I approached this hike with the same mindset of one taste testing a restaurant’s hot sauce. That is, it can be spicy, but not spicy enough for a lawsuit. My analogy proved correct and the hike turned out to be in the mild hot sauce packet category. That didn’t stop me from packing enough water to hydrate an infantry platoon conducting Range 400 in Twentynine Palms, Calif., though. I didn’t want to risk repeating the desperate struggles of my coworkers who ventured into Kaau Crater hilariously under stocked.

With my three 32-ounce bottles of water and camera gear in tow, I embarked with a group of Marines and sailors and Fawn Liebengood, a recreational assistant with the SM&SP aboard MCB Hawaii.

“We try to do hikes once a month,” said Liebengood, our guide for the day. “We do this to show Marines and sailors different parts of the island, give them exercise and provide them with some free activities to do in their spare time.”

Though there are more physically demanding hikes through the SM&SP, I was left with that wispy ironic feeling this hike was easier than the Pillboxes hike. The SM&SP has many other activities single service members can participate in addition to easy hikes.

"Besides hiking, we do surfing and stand-up paddling lessons, luaus, deep sea fishing, shark cage and dolphin snorkel tours, go-kart racing,” said Liebengood. “We also plan trips to neighboring islands during the summer season like Maui and Kauai.”

Making entry into the thickly canopied trail, we ran into a man jogging and being chased by his out of breath dog. Politely removing ourselves from their trajectory, we pressed onward into the brush.

My Irish descent was not on my side for the first half-mile of our pleasant stroll through the jungle. The thick vegetation closing in on us did not leave much room for moisture to escape the surrounding area. The first 20 minutes of our adventure were sweaty ones indeed. Imagine Niagara Falls relocating to a human face.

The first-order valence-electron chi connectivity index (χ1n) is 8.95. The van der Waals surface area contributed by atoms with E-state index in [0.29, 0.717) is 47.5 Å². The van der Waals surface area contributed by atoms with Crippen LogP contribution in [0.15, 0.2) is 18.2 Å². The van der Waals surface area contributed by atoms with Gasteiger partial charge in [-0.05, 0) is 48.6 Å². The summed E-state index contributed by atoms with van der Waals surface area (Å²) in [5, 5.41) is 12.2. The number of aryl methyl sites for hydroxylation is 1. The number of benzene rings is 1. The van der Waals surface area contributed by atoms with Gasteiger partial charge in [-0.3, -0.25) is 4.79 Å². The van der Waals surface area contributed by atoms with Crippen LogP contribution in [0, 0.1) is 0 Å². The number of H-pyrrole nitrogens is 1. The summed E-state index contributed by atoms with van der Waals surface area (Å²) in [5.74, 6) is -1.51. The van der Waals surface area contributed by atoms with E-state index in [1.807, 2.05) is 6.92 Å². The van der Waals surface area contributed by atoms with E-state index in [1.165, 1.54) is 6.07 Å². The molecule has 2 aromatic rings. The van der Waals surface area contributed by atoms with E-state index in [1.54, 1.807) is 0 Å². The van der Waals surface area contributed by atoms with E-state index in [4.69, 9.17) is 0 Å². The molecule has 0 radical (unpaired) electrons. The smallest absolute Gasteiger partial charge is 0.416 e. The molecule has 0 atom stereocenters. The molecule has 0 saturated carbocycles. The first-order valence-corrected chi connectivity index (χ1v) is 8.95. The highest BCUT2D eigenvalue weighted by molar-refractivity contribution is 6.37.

After wandering upward from the clutches of the naturally occurring sauna, we marched into a clearing where the view of the mountains opened up. Looking out, there were steep cliff faces engulfed in green and peppered with trees straight out of Planet Endor from “Star Wars.” I’m a nerd, judge me please.

Instead of gazing in silent amazement at the view that lay before us, (all in the party being a product of the 21st Century), everyone’s first reaction was to immediately brandish smartphones and commence amateur photographing in rapid succession. Hash tag — nature.

The framework of the trail was fairly elementary (unlike my wordy sentences). The path was clearly visible at all times and there were a few man-made staircases to complement the earthy tree root steps along the way. I counted about five or six viewing areas where the big green Hawaiian landscape was visible.

Through a brisk hour of small talk, jamming to the music of various mobile devices, and almost becoming intimate with a creek bed or two, our hike had concluded.

If you’re content with breaking a little sweat and viewing the unrelenting beauty of Oahu, I would recommend it. For those more into immeasurable danger and risking of life, the Hauula Loop Trail is not for you. For more information about the SM&SP, visit http://www.mccshawaii.com. Happy hiking folks.